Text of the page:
“The Dog Lady of Mexico” gives hope to thousands of unwanted animals. It’s heart-warming story of love and resilience we all need right about now.
Alison Sawyer Current experienced a calling — a powerful pull that she couldn’t ignore — and gave renewed hope to the starving, unwanted cats and dogs roaming Isla Mujeres by opening Isla Animals.
“The Dog Lady of Mexico” shares Alison’s remarkable journey, which began when she and her husband, Jeff, were soaking up the sun on the Mexican island during a much-anticipated month-long honeymoon. The stray animals roaming freely seemed to be woven into the island culture — just another aspect of the backdrop. Until she took a closer look. First, a tiny, pregnant, toothless cat caught Alison’s attention. Then along came a dog with a litter of 12. The animals were suffering, disease-ridden and without any sources of food or clean water.
Alison’s honeymoon became the catalyst to a lifelong pursuit to save as many neglected cats and dogs as humanly possible. Her first rescue took place in 2001, and before she knew it, she was assisting with the creation of the island’s first spay and neuter clinic.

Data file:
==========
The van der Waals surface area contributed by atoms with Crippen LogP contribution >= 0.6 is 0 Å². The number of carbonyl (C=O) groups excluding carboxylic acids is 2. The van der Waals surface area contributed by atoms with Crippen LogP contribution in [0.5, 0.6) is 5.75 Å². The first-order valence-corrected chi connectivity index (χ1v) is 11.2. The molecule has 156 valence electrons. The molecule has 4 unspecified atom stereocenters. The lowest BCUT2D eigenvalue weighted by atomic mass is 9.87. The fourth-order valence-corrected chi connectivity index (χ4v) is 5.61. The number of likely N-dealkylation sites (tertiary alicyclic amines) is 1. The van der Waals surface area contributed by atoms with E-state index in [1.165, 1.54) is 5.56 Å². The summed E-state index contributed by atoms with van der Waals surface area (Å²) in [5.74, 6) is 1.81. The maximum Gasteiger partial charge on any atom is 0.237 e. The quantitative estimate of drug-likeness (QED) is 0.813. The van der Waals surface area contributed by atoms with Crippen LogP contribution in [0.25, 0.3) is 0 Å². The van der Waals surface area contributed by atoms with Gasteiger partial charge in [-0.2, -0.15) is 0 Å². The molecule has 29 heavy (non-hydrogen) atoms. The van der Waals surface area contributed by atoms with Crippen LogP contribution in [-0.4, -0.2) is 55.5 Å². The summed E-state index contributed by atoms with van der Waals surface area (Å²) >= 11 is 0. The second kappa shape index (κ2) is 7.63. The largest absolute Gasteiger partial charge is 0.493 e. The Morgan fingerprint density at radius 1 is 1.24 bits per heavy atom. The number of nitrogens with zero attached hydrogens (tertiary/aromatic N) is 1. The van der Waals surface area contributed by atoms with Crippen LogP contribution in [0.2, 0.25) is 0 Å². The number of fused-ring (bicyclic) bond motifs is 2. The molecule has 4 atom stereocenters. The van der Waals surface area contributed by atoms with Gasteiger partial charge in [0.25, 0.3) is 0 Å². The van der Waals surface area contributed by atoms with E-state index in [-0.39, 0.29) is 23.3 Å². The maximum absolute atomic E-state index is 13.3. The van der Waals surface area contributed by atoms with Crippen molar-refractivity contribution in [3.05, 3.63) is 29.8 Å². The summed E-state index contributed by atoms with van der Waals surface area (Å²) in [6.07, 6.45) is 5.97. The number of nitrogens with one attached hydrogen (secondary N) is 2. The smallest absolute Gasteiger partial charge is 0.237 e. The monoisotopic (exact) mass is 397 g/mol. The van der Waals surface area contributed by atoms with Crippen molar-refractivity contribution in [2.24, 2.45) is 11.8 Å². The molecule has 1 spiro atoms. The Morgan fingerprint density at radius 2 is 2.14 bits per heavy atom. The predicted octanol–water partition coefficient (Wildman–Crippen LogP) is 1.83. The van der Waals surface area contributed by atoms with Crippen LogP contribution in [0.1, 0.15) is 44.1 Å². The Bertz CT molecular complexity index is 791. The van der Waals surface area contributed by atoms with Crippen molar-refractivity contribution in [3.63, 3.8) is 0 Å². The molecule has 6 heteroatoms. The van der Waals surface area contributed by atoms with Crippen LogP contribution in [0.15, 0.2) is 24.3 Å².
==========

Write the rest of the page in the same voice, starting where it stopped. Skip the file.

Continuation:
“The Dog Lady of Mexico” compellingly and accurately depicts Alison’s story through a character named Rose. Her valiant efforts to help stray dogs and cats eventually grew into the nonprofit Isla Animals, which offers free spays and neuters, low-to-no cost veterinary care, arranges adoptions, and runs owner education to help whittle the number of animals destined for the same bleak existence.
The problems Alison encountered were numerous. There are no veterinarians in many areas, so most of the animals are never vaccinated or treated for parasites. The average dog is thin, mangy, and tick and flea infested. Needless to say, they are not welcome inside the home so even dogs that have owners are subject to the same conditions as street dogs. Since most of the people can’t afford a car, and taxi drivers refuse to pick up passengers with dogs, they have no way to get to a veterinarian … and the cycle just goes on and on.
Readers of “The Dog Lady of Mexico” will experience a world very different from their own, and will see firsthand the blood, sweat, tears and, yes, even laughter, that accompany such massive rescue efforts. They get to share the journey of Rose, whose life takes an uncharted course into unknown territory, and experience the passion that changed a life forever.
Alison is a recipient of The Doris Day Animal Kindred Spirit Award, and in 2007 she was invited to Mexico City for the first Forum on Small Animal Overpopulation in Mexico. To date, Alison has spayed or neutered more than 20,000 animals and promoted adoptions in Mexico, the United States and Canada. Alison resides with her husband in Boulder, Colorado.
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